Court Says Stayzilla Had Indeed Defaulted On Dues, Initiates Process To Sell Its Assets

Stayzilla’s remaining assets could soon be sold to pay off its creditors.

The Chennai bench of the National Company Law Tribunal (NCLT) has approved insolvency proceedings against the homestay aggregator, which had run into trouble earlier this year. Jigsaw Solutions, an advertising agency, had filed a petition under the Insolvency and Bankruptcy Code (IBC) before NCLT on 7 September, claiming that Stayzilla had defaulted on dues amounting to Rs1.69 crore.

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The NCLT bench has now said that it was satisfied that Stayzilla had indeed defaulted on paying its dues. “It is established that the operational debtor (Stayzilla) has committed the default in making payment of outstanding debt to the corporate creditor along with interest as claimed by the operational creditor (Jigsaw),” said the NCLT order. 

Now an Insolvency Resolution Professional appointed by the tribunal, along with a board of creditors, will evaluate the claims of non-payment of dues made by Jigsaw, following which they will initiate liquidation of Stayzilla assets to settle the dues.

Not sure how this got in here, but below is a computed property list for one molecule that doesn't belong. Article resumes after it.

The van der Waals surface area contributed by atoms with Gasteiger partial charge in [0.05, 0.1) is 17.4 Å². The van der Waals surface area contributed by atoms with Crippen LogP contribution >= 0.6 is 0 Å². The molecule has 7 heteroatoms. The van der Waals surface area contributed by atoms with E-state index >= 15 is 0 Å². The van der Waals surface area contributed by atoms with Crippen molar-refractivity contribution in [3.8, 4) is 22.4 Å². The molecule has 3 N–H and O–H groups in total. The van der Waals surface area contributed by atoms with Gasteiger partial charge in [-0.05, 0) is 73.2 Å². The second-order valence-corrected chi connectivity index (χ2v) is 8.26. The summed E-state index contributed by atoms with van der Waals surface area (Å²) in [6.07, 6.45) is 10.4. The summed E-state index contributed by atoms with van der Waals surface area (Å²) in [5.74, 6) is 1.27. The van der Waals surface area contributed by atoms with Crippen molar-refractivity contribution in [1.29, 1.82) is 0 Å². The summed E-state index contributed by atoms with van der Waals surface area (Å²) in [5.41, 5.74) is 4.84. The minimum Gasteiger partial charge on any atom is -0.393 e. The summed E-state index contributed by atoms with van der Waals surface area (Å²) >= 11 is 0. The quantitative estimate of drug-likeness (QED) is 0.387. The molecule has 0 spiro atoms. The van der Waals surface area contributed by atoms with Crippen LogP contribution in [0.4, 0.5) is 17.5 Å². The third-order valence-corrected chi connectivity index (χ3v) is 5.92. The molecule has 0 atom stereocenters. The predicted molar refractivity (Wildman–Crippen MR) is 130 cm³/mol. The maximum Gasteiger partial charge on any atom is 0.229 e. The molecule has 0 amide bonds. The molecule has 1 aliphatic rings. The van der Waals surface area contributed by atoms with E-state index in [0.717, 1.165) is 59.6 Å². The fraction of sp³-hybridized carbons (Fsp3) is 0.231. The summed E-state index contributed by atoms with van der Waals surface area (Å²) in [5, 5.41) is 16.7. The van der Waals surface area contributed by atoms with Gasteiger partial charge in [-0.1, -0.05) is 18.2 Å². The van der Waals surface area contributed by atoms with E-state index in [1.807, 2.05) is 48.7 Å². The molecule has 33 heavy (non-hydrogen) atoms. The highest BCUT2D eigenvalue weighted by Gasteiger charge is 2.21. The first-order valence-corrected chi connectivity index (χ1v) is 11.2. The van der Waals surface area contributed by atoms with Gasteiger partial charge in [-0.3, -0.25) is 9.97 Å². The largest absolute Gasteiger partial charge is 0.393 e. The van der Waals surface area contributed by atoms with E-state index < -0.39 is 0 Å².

Stayzilla had imploded dramatically earlier this year, when its founder and CEO Yogendra Vasupal had been arrested by the Chennai Police, days after announcing that his company was shutting down. Jigsaw Solutions, an advertising agency that worked for Stayzilla, had claimed that the company still owed it Rs. 1.72 crore, which it had been avoiding paying. Stayzilla, on the other hand, had said that it hadn’t paid Jigsaw because of the deficiencies in the service it had provided.

The episode, though, had taken a bizarre turn when Vasupal had released blogposts while in prison, claiming that he was being harassed by Jigsaw, and the company was using its alleged political connections in order to recover its dues. Vasupal had also claimed that Jigsaw had sent voodoo dolls to his cofounder’s home with a picture of his son as an apparent threat. It had been later revealed that Aditya CS, the proprietor of Jigsaw, had been looking for voodoo dolls on Facebook groups.

The Indian startup community had banded together to support Stayzilla, with many prominent figures calling for Vasupal’s release while he was in prison. Jigsaw Solutions too had stated their case, saying that they were a small family run businesses that was being cheated by a startup that had gone bankrupt thanks to its profligacy.

Vasupal had emerged from prison nearly a month later, and had remained steadfast in his claims that Stayzilla didn’t owe Jigsaw any money. Jigsaw had then approached the Company courts.

The latest order, though, is a setback for Stayzilla, as it faces the prospect of seeing its remaining assets sold by the courts. Vasupal has said that they’ll appeal the order and criticized the law. “This Act is draconian and biased against companies. It’s a new Act, so nobody’s fault, but there will be casualties till it reaches a better balance,” he told Mint.